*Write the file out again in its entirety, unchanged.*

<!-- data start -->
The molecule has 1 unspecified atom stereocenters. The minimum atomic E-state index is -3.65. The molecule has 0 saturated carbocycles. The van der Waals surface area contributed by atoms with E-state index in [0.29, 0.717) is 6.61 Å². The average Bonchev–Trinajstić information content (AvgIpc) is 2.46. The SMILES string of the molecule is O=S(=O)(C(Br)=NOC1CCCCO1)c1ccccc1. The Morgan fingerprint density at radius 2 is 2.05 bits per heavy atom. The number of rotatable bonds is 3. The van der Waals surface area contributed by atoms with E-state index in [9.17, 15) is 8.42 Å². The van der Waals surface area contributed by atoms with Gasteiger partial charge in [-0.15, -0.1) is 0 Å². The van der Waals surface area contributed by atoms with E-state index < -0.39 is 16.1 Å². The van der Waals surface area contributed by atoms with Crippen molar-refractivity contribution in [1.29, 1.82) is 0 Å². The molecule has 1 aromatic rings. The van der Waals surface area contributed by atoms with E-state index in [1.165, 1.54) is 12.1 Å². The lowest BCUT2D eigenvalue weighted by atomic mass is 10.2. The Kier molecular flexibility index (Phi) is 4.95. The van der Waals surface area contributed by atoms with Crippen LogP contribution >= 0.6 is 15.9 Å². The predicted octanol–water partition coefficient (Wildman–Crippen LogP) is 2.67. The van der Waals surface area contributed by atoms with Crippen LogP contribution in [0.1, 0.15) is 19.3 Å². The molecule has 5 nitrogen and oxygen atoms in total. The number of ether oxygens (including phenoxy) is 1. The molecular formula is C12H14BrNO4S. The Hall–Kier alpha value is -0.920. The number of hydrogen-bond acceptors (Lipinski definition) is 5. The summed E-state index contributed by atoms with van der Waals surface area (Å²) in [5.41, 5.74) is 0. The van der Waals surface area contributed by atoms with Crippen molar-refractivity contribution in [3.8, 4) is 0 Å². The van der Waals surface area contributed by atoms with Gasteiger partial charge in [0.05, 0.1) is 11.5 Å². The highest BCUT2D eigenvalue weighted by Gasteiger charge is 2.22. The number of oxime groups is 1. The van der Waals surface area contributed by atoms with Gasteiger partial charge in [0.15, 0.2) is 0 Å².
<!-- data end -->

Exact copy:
The molecule has 1 unspecified atom stereocenters. The minimum atomic E-state index is -3.65. The molecule has 0 saturated carbocycles. The van der Waals surface area contributed by atoms with E-state index in [0.29, 0.717) is 6.61 Å². The average Bonchev–Trinajstić information content (AvgIpc) is 2.46. The SMILES string of the molecule is O=S(=O)(C(Br)=NOC1CCCCO1)c1ccccc1. The Morgan fingerprint density at radius 2 is 2.05 bits per heavy atom. The number of rotatable bonds is 3. The van der Waals surface area contributed by atoms with E-state index in [9.17, 15) is 8.42 Å². The van der Waals surface area contributed by atoms with Gasteiger partial charge in [-0.15, -0.1) is 0 Å². The van der Waals surface area contributed by atoms with E-state index < -0.39 is 16.1 Å². The van der Waals surface area contributed by atoms with Crippen molar-refractivity contribution in [1.29, 1.82) is 0 Å². The molecule has 1 aromatic rings. The van der Waals surface area contributed by atoms with E-state index in [1.165, 1.54) is 12.1 Å². The lowest BCUT2D eigenvalue weighted by atomic mass is 10.2. The Kier molecular flexibility index (Phi) is 4.95. The van der Waals surface area contributed by atoms with Crippen LogP contribution >= 0.6 is 15.9 Å². The predicted octanol–water partition coefficient (Wildman–Crippen LogP) is 2.67. The van der Waals surface area contributed by atoms with Crippen LogP contribution in [0.1, 0.15) is 19.3 Å². The molecule has 5 nitrogen and oxygen atoms in total. The number of ether oxygens (including phenoxy) is 1. The molecular formula is C12H14BrNO4S. The Hall–Kier alpha value is -0.920. The number of hydrogen-bond acceptors (Lipinski definition) is 5. The summed E-state index contributed by atoms with van der Waals surface area (Å²) in [5.41, 5.74) is 0. The van der Waals surface area contributed by atoms with Crippen molar-refractivity contribution in [3.8, 4) is 0 Å². The van der Waals surface area contributed by atoms with Gasteiger partial charge in [0.05, 0.1) is 11.5 Å². The highest BCUT2D eigenvalue weighted by Gasteiger charge is 2.22. The number of oxime groups is 1. The van der Waals surface area contributed by atoms with Gasteiger partial charge in [0.15, 0.2) is 0 Å².